Why it matters: The X280 is a new RISC-V CPU developed to survive the harsh conditions of outer space and allow NASA scientists to complete their next Task. Expectations are high: at least a 100-fold increase in computing power while maintaining the same energy consumption.
NASA will soon make a major upgrade to the systems used in its spaceflight computers, using the RISC-V architecture developed and available under an open source license. NASA’s selection of SiFive for the CPU cores was an appropriate choice because the San Mateo, Calif.-based company was founded seven years ago to develop RISC-V-based hardware (where the “V” means it was 5th generation RISC instruction set) and will
SiFive is a fabless chip company, so the actual production of the chips will be in the hands of the Chandler, Arizona-based company Microchip Technology specializes in manufacturing microcontrollers, EEPROM chips and other IC products.
NASA awarded contracts worth $50 million to the two companies, with an expected 3-year time frame for final delivery of the new X280 CPUs. The X280 will be the computing foundation for the High-Performance Space Computing (HPSC) program, which aims to design and develop new aerospace technologies capable of delivering “at least” 100 times the computing power of currently used systems while using the same amount of energy .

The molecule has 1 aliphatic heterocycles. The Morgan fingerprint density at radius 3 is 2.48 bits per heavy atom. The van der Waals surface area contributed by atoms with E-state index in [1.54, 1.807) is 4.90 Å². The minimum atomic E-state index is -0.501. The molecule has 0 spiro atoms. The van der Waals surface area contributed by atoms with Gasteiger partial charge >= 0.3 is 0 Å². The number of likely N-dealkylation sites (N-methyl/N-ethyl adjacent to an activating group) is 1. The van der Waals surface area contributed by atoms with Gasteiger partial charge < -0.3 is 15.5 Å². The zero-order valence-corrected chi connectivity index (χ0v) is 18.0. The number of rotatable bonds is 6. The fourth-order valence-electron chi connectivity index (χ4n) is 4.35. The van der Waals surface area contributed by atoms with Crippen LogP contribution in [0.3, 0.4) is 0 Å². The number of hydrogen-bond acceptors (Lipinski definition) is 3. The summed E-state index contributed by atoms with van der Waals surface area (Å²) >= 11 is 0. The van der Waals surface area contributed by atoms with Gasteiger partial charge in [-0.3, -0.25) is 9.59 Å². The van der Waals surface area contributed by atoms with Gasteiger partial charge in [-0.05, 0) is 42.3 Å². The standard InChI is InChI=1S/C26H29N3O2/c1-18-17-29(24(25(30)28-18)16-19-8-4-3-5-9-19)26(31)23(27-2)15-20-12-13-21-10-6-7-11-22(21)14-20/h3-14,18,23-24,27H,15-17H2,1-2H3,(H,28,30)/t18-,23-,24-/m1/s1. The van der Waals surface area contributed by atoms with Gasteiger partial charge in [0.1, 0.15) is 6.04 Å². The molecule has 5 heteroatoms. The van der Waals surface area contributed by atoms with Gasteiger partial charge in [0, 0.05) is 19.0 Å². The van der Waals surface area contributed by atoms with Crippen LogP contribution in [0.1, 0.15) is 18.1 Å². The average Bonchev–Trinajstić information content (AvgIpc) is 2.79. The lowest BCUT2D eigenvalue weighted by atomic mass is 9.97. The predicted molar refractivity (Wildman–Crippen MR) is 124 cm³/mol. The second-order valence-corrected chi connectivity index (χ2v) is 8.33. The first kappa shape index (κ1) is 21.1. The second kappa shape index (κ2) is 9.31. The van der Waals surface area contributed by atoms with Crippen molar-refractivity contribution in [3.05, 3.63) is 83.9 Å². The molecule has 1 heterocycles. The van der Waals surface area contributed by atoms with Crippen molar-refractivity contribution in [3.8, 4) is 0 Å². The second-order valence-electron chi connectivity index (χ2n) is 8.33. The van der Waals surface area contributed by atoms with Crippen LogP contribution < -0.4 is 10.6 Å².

The X280 will replace the RAD750 processor, an aging PowerPC-based CPU made by BAE Systems and used on multiple NASA missions since 2005. The Mars Perseverance rover and the recently launched James Webb Telescope are two of the most well-known space attempt CPUs implemented by the RAD750.
The X280 CPU currently under development for the HPSC system will use the 8 SiFive Intelligence RISC-V vector cores and 4 additional cores, which will provide the computing power jump NASA projected before the retirement of today’s space computers. According to SiFive, the dramatic increase in performance will help bring new possibilities to autonomous rovers, vision processing, spaceflight, guidance systems, communications and other elements of space exploration missions.
Another most important feature of the X280 is its tolerance to radiation: the HPSC will be specifically designed to survive the harsh and hostile space environment, without Earth helps control many space activities and ensures their ability to operate and deliver reliable results for the most critical operations.